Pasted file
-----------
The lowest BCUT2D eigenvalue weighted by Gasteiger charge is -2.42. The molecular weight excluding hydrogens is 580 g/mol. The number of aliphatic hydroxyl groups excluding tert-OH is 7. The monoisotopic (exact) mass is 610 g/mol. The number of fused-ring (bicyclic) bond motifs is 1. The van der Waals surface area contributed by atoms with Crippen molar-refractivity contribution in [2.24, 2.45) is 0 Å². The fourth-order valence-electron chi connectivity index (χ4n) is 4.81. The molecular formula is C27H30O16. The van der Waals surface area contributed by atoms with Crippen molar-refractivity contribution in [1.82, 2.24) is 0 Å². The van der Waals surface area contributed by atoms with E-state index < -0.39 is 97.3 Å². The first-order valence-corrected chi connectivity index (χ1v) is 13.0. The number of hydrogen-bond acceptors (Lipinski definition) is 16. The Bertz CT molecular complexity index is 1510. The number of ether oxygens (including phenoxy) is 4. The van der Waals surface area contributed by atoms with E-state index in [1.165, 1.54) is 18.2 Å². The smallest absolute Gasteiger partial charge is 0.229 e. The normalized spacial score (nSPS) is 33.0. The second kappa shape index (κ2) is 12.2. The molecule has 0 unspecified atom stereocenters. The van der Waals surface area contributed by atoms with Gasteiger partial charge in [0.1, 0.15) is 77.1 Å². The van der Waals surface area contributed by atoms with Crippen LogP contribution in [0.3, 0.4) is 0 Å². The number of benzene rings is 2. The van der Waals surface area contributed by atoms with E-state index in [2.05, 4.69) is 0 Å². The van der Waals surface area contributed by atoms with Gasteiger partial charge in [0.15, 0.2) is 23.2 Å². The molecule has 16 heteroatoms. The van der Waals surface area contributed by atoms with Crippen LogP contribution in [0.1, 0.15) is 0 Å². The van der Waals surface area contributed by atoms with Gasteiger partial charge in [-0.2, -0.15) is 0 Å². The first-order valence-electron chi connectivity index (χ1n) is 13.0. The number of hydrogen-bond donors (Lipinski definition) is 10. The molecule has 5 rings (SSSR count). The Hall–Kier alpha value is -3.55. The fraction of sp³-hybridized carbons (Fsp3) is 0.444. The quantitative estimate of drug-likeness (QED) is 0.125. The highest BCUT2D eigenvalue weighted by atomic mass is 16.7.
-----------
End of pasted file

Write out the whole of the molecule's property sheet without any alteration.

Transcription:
The lowest BCUT2D eigenvalue weighted by Gasteiger charge is -2.42. The molecular weight excluding hydrogens is 580 g/mol. The number of aliphatic hydroxyl groups excluding tert-OH is 7. The monoisotopic (exact) mass is 610 g/mol. The number of fused-ring (bicyclic) bond motifs is 1. The van der Waals surface area contributed by atoms with Crippen molar-refractivity contribution in [2.24, 2.45) is 0 Å². The fourth-order valence-electron chi connectivity index (χ4n) is 4.81. The molecular formula is C27H30O16. The van der Waals surface area contributed by atoms with Crippen molar-refractivity contribution in [1.82, 2.24) is 0 Å². The van der Waals surface area contributed by atoms with E-state index < -0.39 is 97.3 Å². The first-order valence-corrected chi connectivity index (χ1v) is 13.0. The number of hydrogen-bond acceptors (Lipinski definition) is 16. The Bertz CT molecular complexity index is 1510. The number of ether oxygens (including phenoxy) is 4. The van der Waals surface area contributed by atoms with E-state index in [1.165, 1.54) is 18.2 Å². The smallest absolute Gasteiger partial charge is 0.229 e. The normalized spacial score (nSPS) is 33.0. The second kappa shape index (κ2) is 12.2. The molecule has 0 unspecified atom stereocenters. The van der Waals surface area contributed by atoms with Gasteiger partial charge in [0.1, 0.15) is 77.1 Å². The van der Waals surface area contributed by atoms with Crippen LogP contribution in [0.3, 0.4) is 0 Å². The number of benzene rings is 2. The van der Waals surface area contributed by atoms with E-state index in [2.05, 4.69) is 0 Å². The van der Waals surface area contributed by atoms with Gasteiger partial charge in [0.15, 0.2) is 23.2 Å². The molecule has 16 heteroatoms. The van der Waals surface area contributed by atoms with Crippen LogP contribution in [0.1, 0.15) is 0 Å². The van der Waals surface area contributed by atoms with Gasteiger partial charge in [-0.2, -0.15) is 0 Å². The first-order valence-electron chi connectivity index (χ1n) is 13.0. The number of hydrogen-bond donors (Lipinski definition) is 10. The molecule has 5 rings (SSSR count). The Hall–Kier alpha value is -3.55. The fraction of sp³-hybridized carbons (Fsp3) is 0.444. The quantitative estimate of drug-likeness (QED) is 0.125. The highest BCUT2D eigenvalue weighted by atomic mass is 16.7.